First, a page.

Footsteps – one set distinctly high-heeled – echoed in the marble entryway as the group entered the hallway that led to Graham’s office. He stood up and looked around. It was a sad place – once opulent, now shabby and functional. Despite its massive size, his office contained only four folding chairs, a line of beige file cabinets, Graham’s large, metal desk, and his cracked leather chair – all sitting on a worn oriental rug. He had no decorations, no pictures, no knick-knacks. One could see blank spaces on the walls where once a Hopper or an O’Keeffe hung. A large safe sat against the far wall, half-open and empty.
With his desk cleaned off, the office looked abandoned – like no one had worked there for years. Graham instantly regretted cleaning up. Too late now, he concluded, as he heard the footfalls about to enter the room.
“Well, finally we meet in person, Colonel Graham Snow,” Peggy Lee announced as she clicked her way past the escort soldier and across the large empty space. She had just enough of a Southern accent to make every sentence seem flirtatious.
She wore a blue, men’s button-down shirt, with the sleeves rolled up to her mid-forearm. The top two buttons were undone, exposing her bra strap and a freckled collarbone as she leaned across Graham’s desk to shake his hand. Her shirt was tucked neatly into a slim pair of formal women’s trousers. She looked Graham straight in the eye.
Graham usually identified such self-assurance with a well-to-do childhood. People who have been rich all their lives walk into rooms like Peggy Lee just had. They act like they own the room, including all the fixtures, the furniture, and even the people. Graham felt like he was imposing when he entered a room – like he should state his business and then exit, so that the occupants could get back to whatever important or amusing activity he had interrupted. Peggy Lee did not think that she was interrupting. She knew she was the main event.
But she also had a no-nonsense, down to earth quality. She had rolled her sleeves up – not in neat, creased folds, but actually rolled and wrinkled like working people do in mid-shift. Her hair was pulled back and tied with a thin red ribbon. She wore no makeup or jewelry. There was nothing outwardly pretentious about her, despite her relative fame. Who knows, Graham thought to himself, she may have worked hard to get where she is. He figured she was in her early thirties, really, in her prime.
As they shook hands, Peggy Lee touched the inside of Graham’s wrist with her index finger, almost like she was trying to take his pulse. Was that intentional? he wondered. How very odd – aggressive, yet intimate. How very wonderful indeed.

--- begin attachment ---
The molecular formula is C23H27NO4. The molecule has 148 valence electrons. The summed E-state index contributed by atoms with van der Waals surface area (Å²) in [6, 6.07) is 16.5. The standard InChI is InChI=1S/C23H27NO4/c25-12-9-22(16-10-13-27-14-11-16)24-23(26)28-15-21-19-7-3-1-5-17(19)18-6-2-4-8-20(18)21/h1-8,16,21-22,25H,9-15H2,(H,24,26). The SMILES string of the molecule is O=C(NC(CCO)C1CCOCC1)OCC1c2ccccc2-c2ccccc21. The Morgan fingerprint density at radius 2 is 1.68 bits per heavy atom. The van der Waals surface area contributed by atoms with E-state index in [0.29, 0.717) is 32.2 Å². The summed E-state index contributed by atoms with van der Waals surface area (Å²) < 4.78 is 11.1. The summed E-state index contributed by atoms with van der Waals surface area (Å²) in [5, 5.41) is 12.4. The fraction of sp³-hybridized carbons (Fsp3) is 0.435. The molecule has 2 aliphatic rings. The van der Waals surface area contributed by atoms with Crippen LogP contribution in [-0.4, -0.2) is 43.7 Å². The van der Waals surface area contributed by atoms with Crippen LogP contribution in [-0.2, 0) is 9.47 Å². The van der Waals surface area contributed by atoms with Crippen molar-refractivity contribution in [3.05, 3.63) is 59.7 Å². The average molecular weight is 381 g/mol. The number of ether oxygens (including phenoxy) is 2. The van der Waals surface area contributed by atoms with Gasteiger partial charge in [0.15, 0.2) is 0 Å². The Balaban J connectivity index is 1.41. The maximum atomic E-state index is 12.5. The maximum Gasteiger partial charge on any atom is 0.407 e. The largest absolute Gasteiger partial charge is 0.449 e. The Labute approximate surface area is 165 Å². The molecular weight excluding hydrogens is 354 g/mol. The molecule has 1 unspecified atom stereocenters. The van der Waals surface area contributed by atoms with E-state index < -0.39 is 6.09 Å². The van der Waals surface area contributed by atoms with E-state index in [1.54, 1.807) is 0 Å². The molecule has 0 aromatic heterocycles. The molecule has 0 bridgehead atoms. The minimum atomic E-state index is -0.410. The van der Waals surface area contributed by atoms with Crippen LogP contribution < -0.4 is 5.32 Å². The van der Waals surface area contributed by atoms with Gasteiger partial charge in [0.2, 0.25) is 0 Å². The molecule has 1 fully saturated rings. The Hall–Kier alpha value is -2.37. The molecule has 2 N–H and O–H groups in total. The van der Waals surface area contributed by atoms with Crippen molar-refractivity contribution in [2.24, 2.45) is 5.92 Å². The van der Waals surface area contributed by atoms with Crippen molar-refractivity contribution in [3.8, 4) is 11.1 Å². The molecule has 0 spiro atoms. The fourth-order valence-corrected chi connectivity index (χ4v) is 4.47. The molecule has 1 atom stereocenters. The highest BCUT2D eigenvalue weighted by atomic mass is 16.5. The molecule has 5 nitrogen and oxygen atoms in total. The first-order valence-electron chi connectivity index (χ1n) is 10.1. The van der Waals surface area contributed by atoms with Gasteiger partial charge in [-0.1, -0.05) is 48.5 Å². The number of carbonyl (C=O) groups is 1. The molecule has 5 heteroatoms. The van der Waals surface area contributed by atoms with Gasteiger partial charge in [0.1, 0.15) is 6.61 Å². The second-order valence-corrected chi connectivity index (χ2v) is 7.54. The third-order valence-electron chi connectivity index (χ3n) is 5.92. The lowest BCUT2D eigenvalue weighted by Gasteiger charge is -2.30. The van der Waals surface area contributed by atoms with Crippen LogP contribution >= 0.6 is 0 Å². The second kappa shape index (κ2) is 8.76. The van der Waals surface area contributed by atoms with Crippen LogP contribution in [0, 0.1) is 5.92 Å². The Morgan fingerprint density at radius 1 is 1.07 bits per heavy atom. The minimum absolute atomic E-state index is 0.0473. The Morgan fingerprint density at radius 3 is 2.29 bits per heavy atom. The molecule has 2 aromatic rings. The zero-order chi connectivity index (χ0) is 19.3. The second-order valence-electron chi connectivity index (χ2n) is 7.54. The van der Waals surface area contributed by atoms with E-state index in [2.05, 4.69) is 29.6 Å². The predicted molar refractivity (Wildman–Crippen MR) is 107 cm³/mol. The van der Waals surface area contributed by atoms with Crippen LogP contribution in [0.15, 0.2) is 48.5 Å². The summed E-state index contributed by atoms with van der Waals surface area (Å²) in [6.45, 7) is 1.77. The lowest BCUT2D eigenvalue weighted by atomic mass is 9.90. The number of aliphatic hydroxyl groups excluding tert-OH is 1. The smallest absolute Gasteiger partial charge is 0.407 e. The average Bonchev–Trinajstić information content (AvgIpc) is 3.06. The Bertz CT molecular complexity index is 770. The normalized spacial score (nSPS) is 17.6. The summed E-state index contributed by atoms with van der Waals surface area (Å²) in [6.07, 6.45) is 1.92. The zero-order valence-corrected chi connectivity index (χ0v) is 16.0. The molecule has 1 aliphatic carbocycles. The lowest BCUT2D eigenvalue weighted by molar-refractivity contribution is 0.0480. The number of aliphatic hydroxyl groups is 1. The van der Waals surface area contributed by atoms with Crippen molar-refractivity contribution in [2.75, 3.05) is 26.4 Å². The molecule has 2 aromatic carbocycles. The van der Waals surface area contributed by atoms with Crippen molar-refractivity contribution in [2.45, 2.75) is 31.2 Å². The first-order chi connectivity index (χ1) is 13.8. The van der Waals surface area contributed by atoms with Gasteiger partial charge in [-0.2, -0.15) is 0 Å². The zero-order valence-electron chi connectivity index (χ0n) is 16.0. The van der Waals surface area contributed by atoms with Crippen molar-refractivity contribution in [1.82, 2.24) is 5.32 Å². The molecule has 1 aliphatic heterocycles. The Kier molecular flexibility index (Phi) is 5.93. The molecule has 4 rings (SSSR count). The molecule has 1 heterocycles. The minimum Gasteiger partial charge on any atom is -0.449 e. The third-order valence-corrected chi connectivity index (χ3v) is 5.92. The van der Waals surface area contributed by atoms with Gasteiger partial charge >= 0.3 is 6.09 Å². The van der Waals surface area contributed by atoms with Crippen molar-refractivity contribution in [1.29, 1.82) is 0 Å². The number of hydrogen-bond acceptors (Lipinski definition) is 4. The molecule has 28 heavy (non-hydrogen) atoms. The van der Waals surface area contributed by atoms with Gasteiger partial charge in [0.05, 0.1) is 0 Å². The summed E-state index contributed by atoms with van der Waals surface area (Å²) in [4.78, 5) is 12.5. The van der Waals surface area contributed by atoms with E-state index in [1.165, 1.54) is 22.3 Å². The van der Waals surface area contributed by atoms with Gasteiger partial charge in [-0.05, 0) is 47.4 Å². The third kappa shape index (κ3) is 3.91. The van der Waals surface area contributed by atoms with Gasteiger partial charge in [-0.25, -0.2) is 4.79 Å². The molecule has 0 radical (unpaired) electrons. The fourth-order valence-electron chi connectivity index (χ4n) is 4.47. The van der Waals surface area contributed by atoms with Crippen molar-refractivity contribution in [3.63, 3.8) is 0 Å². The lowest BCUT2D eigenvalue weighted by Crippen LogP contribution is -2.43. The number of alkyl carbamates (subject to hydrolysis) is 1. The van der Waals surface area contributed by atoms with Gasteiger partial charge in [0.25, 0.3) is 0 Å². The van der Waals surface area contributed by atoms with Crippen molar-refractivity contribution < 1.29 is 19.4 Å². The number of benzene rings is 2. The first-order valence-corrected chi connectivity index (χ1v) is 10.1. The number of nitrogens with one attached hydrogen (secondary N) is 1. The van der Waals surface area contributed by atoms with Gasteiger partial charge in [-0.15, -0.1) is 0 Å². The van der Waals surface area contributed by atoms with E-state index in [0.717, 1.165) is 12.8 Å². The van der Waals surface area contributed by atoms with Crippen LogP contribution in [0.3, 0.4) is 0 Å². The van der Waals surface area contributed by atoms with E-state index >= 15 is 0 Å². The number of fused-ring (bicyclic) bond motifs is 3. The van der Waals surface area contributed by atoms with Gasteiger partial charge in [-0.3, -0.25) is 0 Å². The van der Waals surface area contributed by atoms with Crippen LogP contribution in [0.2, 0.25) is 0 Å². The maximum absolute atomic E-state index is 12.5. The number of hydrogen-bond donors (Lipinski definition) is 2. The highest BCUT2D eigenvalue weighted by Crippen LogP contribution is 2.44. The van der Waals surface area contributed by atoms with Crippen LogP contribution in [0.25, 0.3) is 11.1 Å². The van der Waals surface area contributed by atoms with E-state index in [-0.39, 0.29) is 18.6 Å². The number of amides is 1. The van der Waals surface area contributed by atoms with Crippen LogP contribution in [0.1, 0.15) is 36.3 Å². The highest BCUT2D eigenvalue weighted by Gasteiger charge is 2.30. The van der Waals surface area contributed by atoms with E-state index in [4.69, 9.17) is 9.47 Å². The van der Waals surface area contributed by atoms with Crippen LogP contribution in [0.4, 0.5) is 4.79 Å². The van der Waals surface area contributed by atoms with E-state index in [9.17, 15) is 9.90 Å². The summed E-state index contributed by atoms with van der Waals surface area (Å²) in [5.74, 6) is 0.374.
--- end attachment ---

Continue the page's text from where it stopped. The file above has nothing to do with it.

He hoped that she had not felt his heart racing.
“Welcome. On behalf of the United States military, we are pleased to have you here. I am at your service,” Graham said, officiously. That sounded good, he thought to himself. He had practiced multiple times in his head and a couple of times in the mirror. Good start, Chief.
“Thank you.” Peggy Lee smiled and stepped back from Graham’s desk. “May I present the best hologramographer in the solar system, Ian Patten, Jr. – that is of course if you don’t count that gorgeous hunk of an astronaut on Mars who seems to have a knack for capturing the most amazing solar showers. That said, my man here can make a dung beetle shine like a diamond.”
“Okay, Peggy Lee, that’s enough,” Ian said dryly, extending a thick paw towards Graham. “Hello, Colonel Snow.”
“Please, please, call me, Graham. We’re going to be at close quarters during the next few days, so we might as well dispose of the formalities.”
“Close quarters, eh? Am I included in that equation?” Peggy Lee interjected.
Graham blushed. He’d been thinking of the decontamination rooms and communal showers. “Ma’am, you will, of course, be provided with your own facilities,” he responded stiffly.
Peggy smiled. “Of course. I was just teasing you. Ice breaker, you know.”
“Yes, right – I knew that,” Graham mumbled. Recovering slightly, he asked, “May I offer either of you a drink?”
He certainly needed one.
“To be honest, Graham, I’m starving,” Peggy Lee responded. “And I believe that goes for Ian here as well. Do you think that we could skip the drinks and head straight to dinner? Something smelled delicious down on the lower levels.”
“Yes, of course. Good idea,” said Graham. “Transport from Fresno always takes longer than one expects. You must be hungry. Let’s head down to the mess hall, get you two some food and perhaps a few beers. Please, follow me.”